I completely disagree. Generally freewheels are built around 7 speed clusters (or perhaps 6 or even 5). This makes for a more symetrical wheel, meaning it's stronger. You can use a larger gear cluster by upgrading to a cassette, but the hub will be more off center and thus the wheel will be weaker (the drive side spokes on a 8/9/10 spd cassette will generally be more vertical and will also be tighter tensioned= an imbalance between drive side and non-drive side = weakness).
    I'm well versed in wheel building, and I guess with 14mm axles, you could just keep replacing the freewheels as they self-destruct, or spend some money for a quality one. I personally like the strength advantages and weight benefits of cassettes, but my touring/commuter bike has a 7-speed-only cassette body, which makes for a much stronger wheel (less dish) than 9/10 speed ones. I'm even thinking of picking up some NOS 7-speed cassette hubs to keep me going indefinitely. As long as they make parts for them...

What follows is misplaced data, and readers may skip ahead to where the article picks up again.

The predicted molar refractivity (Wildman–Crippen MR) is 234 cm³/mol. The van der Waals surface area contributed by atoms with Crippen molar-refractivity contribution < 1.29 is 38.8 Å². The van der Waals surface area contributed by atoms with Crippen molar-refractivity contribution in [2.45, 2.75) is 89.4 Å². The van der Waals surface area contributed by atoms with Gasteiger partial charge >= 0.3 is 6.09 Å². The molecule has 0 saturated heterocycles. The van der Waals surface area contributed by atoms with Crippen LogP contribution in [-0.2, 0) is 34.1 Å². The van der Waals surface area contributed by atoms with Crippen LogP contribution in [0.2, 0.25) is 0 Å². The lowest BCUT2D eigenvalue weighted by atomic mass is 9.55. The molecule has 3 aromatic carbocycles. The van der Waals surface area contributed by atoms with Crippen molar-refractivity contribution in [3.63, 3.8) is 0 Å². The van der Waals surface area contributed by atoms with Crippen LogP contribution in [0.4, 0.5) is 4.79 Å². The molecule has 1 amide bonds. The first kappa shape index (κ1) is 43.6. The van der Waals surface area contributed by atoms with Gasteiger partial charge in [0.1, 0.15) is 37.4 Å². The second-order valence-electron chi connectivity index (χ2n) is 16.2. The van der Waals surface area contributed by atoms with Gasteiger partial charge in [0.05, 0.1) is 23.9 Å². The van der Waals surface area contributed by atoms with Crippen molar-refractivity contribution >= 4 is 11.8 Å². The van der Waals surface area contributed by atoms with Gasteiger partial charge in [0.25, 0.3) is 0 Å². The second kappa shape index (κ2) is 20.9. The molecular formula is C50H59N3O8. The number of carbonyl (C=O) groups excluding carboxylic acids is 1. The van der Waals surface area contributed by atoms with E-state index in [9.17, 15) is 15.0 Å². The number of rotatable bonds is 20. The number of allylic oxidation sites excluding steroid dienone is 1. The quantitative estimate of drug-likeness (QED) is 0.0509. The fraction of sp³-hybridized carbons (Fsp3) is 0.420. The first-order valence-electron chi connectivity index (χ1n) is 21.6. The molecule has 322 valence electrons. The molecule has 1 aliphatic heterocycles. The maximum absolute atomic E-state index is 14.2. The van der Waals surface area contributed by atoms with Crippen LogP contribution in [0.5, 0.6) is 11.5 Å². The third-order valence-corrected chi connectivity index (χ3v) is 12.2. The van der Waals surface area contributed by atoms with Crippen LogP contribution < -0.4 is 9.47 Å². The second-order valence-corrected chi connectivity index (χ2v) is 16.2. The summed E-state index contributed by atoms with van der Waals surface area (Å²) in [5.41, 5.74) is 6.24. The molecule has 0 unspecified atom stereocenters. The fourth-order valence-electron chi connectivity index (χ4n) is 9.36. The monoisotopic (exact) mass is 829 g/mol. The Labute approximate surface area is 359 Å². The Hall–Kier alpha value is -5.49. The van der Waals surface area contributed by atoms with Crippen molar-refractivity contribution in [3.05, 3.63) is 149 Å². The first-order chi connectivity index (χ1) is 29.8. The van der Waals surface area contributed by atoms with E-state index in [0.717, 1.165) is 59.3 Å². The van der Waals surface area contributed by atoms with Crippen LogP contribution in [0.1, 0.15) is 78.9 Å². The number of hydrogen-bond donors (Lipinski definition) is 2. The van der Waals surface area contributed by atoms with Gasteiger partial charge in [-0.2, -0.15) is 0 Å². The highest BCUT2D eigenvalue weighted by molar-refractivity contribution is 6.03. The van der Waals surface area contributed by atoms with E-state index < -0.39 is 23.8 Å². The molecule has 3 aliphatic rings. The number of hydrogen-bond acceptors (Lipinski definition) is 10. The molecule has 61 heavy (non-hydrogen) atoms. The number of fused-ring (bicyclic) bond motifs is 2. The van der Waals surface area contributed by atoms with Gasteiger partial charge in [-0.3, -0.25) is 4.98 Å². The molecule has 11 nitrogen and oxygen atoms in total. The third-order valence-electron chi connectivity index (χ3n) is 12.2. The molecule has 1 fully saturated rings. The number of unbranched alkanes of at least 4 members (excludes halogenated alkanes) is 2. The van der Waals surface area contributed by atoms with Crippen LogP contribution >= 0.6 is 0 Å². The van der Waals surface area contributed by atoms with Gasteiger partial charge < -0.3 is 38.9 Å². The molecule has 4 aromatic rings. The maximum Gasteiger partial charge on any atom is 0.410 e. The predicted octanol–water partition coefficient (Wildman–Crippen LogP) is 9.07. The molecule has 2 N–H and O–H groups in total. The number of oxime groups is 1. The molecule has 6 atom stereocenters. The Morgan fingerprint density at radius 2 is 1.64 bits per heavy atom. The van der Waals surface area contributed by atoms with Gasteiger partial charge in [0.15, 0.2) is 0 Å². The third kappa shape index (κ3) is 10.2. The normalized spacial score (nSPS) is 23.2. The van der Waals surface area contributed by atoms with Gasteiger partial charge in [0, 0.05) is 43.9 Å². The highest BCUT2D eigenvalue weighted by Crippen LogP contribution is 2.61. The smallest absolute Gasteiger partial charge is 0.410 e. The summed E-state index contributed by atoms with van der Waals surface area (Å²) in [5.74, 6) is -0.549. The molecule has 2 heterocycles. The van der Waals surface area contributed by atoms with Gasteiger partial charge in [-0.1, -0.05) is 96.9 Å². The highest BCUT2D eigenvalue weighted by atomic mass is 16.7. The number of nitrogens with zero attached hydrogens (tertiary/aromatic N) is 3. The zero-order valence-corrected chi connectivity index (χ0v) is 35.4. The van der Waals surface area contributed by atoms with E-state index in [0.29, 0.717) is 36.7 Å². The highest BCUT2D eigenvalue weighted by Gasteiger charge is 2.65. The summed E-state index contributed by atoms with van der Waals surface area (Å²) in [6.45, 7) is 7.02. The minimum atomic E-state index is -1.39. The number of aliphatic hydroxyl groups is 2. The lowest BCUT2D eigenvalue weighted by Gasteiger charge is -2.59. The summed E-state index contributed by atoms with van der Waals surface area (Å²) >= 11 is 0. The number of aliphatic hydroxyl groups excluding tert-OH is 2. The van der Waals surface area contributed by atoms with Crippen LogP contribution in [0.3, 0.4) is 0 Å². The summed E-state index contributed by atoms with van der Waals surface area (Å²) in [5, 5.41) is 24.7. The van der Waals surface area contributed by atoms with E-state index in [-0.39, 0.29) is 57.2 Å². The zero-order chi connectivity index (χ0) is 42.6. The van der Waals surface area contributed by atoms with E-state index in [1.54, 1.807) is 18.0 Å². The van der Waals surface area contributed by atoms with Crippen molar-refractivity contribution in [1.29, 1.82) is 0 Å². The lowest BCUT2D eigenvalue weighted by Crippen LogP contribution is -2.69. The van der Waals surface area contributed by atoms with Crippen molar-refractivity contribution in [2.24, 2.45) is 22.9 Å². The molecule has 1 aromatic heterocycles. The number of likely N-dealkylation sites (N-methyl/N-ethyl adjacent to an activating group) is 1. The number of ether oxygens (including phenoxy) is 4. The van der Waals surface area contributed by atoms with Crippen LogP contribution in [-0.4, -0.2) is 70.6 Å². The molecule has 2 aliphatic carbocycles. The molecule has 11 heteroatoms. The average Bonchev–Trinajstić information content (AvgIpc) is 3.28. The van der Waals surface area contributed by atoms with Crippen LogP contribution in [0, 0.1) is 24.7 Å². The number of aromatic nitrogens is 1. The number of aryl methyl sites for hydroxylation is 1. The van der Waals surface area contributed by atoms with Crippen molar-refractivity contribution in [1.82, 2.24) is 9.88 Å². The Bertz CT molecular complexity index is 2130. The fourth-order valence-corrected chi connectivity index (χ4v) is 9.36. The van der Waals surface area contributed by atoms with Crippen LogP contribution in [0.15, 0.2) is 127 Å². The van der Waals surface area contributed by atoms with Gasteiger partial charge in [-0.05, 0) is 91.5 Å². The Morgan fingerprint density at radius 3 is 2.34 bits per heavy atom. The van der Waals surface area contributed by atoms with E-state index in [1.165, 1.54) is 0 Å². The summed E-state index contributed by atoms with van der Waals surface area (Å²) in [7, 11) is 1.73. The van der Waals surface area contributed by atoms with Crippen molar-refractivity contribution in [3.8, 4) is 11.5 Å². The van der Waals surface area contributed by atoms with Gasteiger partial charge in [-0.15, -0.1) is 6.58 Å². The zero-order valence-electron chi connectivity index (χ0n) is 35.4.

Tandem hubs/wheels are generally stronger than regular hubs/wheels because they have either 40 or 48 spokes. The extra spokes make up for their inherent geometrical weakness of the more off-center wheel.
    The cheaper ones just have more holes, but the better ones will have sturdier axles and bearings as well. This is a budget bike, though... those wheels would cost more than the bike itself.

    Also, a 7 spd freewheel often has the gear range of a 9 spd cassette, with only slightly larger steps between gears. Unless you're racing and cadence is of utmost importance, the steps most likely won't matter.
    Range has nothing to do with how many gears it has, you can get cassettes or freewheels in a huge number of combinations. If anything, a cassette will have wider range because you can go all the way down to an 11t cog, while freewheels are usually limited to 13 or 14t. I've seen large cogs on both up to 34t. I'm not advising cassettes for performance issues, it's strictly for mechanical durability of the mechanism. I've destroyed a LOT of freewheels, have yet to kill a cassette hub. I think a 7-speed cassette is just about perfect, for reasons you specified (less dish) and durability (not bending axles or destroying freewheels).